Lending to this moment of urgent stocktaking and agenda setting, biodiversity-related UN decades will open and close. 2020 will mark the end of the Decade on Biodiversity as well as the Decade for Deserts and the Fight against Desertification, led by the UN Convention to Combat Desertification (UNCCD). Meanwhile the Decade for Plant Health will commence, complimented by, in 2021, the beginning of UN Decades on Ocean Science for Sustainable Development and on Ecosystem Restoration.
The international community also will be making time for the second UN Ocean Conference. Following the first UN Ocean Conference in New York, US in 2017, this one will take place in Portugal with Kenya as co-host. The Conference will serve as an institutional stocktaking point for SDG 14. Communities of Ocean Action launched at the first meeting have been working in the interim on ocean acidification and several other issues.
Also in June 2020, the International Union for Conservation of Nature will hold the World Conservation Congress in Marseille, France. Organized once every four years, with 10,000+ participants, this event will magnify civil society’s voice as the CBD progresses towards its COP. Élisabeth Borne, French Minister for the Ecological and Inclusive Transition said of the event, “We must make this event into the springboard towards the COP15.” Meanwhile, Grethel Aguilar, IUCN Acting Director General sounded the nature call, saying “We need healthy nature to create a just world without poverty …”
The UNGA will formally take up the “nature” issue when it hosts a high-level ‘Nature Summit’ in September 2020. This meeting will add momentum to the framework negotiations a month before CBD COP 15 meets under the theme, ‘Ecological Civilization: Building a Shared Future for All Life on Earth” and seeks to adopt its strategy through 2050.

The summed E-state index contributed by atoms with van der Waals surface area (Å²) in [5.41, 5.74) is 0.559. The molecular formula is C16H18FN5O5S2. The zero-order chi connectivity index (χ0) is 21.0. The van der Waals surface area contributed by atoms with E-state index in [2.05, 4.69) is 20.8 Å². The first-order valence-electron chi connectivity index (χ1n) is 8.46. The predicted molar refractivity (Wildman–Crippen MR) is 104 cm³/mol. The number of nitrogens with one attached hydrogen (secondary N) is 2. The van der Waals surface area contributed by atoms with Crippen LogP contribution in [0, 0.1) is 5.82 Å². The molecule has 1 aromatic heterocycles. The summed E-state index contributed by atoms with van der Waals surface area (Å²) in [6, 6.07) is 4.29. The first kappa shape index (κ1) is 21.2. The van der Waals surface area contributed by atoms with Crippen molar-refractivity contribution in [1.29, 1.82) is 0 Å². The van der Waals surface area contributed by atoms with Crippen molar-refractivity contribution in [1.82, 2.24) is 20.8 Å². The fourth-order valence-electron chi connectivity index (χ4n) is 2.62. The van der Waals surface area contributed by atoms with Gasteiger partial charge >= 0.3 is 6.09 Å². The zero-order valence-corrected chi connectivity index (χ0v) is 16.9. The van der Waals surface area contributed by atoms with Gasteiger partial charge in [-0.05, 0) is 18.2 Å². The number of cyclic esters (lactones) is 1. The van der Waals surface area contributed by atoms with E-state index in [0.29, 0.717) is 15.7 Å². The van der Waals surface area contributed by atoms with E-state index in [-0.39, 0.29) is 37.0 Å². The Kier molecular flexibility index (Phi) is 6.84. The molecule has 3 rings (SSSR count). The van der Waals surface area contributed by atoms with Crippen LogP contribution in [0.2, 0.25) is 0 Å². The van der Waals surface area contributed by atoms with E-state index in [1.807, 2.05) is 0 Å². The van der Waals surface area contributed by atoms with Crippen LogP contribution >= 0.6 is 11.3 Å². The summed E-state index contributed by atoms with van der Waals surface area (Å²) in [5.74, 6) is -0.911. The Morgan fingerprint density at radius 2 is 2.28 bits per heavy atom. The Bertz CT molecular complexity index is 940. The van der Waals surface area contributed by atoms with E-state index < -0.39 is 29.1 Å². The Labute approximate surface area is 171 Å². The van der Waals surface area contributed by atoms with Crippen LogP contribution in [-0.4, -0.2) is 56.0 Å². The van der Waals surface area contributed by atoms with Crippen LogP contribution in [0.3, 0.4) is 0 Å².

Means of Implementation (SDG 17)
Technology and data are two components of SDG 17 that will rise to the surface in 2020. As so-called means of implementation for the entire 2030 Agenda, there is an expectation that investing in these two areas can ensure stronger results for sustainable development.
Goal 17 contains the 19 targets – the greatest number of any of the SDGs, by far. It is the only one divided into sub-goals, which are: Finance, Technology, Capacity Building, Trade and Systemic Issues. At least two of these have annual stock-taking sessions, including discussions to foster new ideas and partnerships.
On finance, the UN Economic and Social Council (ECOSOC) will hold its annual Financing for Development Forum from 20-23 April 2020, immediately following the annual spring meetings in Washington, DC of the World Bank and International Monetary Fund. The Development Cooperation Forum (DCF) is another ECOSOC mechanism, one that meets every other year, and will convene in 2020 on 14-15 May.
The DCF is the principal global platform for policy dialogue on development cooperation. It works to provide concrete policy guidance on enhancing development cooperation in line with the 2030 Agenda for Sustainable Development and the Addis Ababa Action Agenda on financing for development (FfD). The Forum aims to boost the quantity, quality and impact of aid, among other goals.
Two of the high-level meetings in September 2019 revealed a critical issue for financing to meet the SDGs and survive climate change in the coming decade: how small island states – among the most vulnerable countries in the world – are supported through times of disaster and rebuilding. The UNGA’s high-level dialogue on FfD and the stocktaking meeting on the SAMOA Pathway both made indelible impressions that without finding a new approach to SIDS’ debt, aid and loans conditions, the entire global community is in peril.